Prof. Dr. Mahmood Hussain says we are heading nowhere, but to a chaotic situation. Unless there is a total chaos, things cannot revert to good.
As told to Aamer Waqas Chaudhary
Prof. Dr. Mahmood Hussain had a long stint as a teacher at University of Engineering and Technology. Prior to his recent retirement, he was head of Faculty of Architecture and Planning at the University. Now, he is a practising architect apart continuing with his first love, that is, teaching. Following are the excerpts from an interview with him:-
“Unfortunately, when architecture started here in 1962, we had few architects. In fact, we had only about 8-10 architects in the entire country, and most of them were located in Karachi. So when the subject of architecture was started, then the universities obviously needed some help from foreign professionals. Hence UNESCO was asked to lend a hand. Unfortunately or fortunately, all the UNESCO men were British. They took up the same British models being taught in the British Universities, and started the architecture here. So basically, the first generation of architects–brought up from 1962 to 1975–was trained not only on the British model, but also by the British experts. Very small number of architects were taught according to our social, cultural, economic and climatic requirements. Even use of our indigenous material and construction methods were neglected. So most of the trained architects were probably educated for Europe and not for Pakistan. When they came into field, they had lots of jobs and had very little time to think as to which way they were heading to. They did not have a chance to analyse: what were they taught and what were the needs of society? And what were they producing? Hence the first generation–I consider myself part of that–were sort of aliens to our own needs. They produced whatever was good or acceptable to Europe and Britain, and did not belong to this country.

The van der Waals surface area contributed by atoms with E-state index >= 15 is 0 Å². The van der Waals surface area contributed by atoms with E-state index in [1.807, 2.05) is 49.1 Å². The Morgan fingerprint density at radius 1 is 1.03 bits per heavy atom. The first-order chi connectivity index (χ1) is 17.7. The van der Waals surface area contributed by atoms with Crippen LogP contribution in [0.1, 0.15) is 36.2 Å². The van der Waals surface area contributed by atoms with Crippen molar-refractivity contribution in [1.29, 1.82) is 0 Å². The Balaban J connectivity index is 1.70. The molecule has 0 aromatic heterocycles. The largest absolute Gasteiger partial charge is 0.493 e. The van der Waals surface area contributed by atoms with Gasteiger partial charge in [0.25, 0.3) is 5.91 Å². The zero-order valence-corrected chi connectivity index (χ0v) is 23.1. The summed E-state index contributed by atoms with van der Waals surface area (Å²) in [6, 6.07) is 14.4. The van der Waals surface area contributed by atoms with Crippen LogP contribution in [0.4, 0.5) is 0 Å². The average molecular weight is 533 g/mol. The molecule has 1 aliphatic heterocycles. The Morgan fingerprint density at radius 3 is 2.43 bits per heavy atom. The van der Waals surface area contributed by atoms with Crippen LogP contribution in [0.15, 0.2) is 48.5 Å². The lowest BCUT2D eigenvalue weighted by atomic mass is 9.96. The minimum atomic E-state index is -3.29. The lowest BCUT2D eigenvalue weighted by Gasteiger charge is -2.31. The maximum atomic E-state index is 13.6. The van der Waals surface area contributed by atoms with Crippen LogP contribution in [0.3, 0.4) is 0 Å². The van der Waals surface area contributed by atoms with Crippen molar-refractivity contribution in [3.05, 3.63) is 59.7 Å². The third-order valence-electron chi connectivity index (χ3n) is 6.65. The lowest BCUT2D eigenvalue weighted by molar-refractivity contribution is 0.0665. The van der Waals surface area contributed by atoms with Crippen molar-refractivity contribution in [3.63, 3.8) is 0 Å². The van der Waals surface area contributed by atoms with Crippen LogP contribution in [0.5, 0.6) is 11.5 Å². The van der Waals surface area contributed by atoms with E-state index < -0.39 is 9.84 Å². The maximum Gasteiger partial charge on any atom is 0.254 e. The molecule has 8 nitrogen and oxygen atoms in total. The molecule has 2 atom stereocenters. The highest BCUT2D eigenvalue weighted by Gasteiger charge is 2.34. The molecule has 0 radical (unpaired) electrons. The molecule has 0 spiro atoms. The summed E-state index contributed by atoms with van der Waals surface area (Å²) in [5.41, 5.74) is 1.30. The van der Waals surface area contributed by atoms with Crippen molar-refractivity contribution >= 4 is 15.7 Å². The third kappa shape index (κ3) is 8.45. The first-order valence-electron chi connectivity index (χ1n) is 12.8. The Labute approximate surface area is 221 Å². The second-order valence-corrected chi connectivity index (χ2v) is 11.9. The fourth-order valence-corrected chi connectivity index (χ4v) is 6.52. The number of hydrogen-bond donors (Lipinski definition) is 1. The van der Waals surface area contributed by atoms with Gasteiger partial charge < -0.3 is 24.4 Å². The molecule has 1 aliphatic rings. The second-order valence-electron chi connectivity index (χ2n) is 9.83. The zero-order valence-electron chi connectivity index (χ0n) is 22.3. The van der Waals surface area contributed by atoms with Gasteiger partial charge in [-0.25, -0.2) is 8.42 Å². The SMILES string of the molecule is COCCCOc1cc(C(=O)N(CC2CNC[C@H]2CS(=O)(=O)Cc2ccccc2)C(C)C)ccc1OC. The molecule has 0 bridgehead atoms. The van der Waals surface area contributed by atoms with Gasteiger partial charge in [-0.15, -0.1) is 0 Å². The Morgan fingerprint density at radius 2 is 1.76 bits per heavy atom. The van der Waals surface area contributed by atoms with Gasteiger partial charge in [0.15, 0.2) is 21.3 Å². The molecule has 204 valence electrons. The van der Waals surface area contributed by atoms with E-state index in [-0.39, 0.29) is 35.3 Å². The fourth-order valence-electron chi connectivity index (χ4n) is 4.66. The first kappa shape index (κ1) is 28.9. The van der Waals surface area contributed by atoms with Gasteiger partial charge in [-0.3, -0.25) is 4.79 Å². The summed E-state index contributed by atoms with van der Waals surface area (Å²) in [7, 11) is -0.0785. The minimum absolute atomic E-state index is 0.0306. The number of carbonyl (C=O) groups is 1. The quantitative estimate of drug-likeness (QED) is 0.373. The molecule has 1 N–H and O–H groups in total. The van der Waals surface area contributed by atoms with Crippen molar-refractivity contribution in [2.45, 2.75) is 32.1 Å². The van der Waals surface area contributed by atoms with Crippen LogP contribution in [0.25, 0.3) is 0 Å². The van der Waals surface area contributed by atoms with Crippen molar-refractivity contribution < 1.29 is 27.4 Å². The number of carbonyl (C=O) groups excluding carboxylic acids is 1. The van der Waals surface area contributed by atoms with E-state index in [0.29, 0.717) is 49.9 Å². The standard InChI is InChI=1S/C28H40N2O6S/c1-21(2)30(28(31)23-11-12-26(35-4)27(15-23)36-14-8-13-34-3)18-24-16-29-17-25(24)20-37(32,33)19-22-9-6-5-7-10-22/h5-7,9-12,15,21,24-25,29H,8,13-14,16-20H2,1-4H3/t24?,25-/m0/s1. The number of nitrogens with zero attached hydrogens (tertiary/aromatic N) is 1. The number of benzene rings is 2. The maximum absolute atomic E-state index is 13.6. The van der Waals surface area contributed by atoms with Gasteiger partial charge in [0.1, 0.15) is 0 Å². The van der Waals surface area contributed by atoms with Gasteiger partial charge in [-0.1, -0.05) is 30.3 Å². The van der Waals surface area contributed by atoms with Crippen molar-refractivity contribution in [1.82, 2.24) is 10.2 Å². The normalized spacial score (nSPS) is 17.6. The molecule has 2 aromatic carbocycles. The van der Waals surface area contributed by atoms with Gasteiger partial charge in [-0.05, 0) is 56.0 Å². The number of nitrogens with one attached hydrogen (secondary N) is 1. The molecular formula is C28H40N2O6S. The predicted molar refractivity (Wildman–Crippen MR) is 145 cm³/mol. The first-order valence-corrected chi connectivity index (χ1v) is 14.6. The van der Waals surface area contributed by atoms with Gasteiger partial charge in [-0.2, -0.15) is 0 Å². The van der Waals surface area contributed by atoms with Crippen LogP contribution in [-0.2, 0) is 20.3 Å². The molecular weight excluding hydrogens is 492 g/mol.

“At that time, modern architecture movement was at its climax where steal, concrete and glass were being used or promoted with skyscrapers being raised all over the world. Interestingly, all regional inferences and factors were totally ignored. Unfortunately, our architects also were attracted to the modern architecture, and since then, they are producing the international style of architecture, which is alien to local needs, factors and traditions. They think whatever is good for Europe and the United States is also good for us. So this was the backdrop in which the profession of architecture took its roots in this country. During 1980s, people started to realise this, and debated our indigenous or vernacular architecture in the context of our traditions, culture and climate to a certain extent. But by that time, the international architecture had so much influence on the architects that the voices of those few were little heard.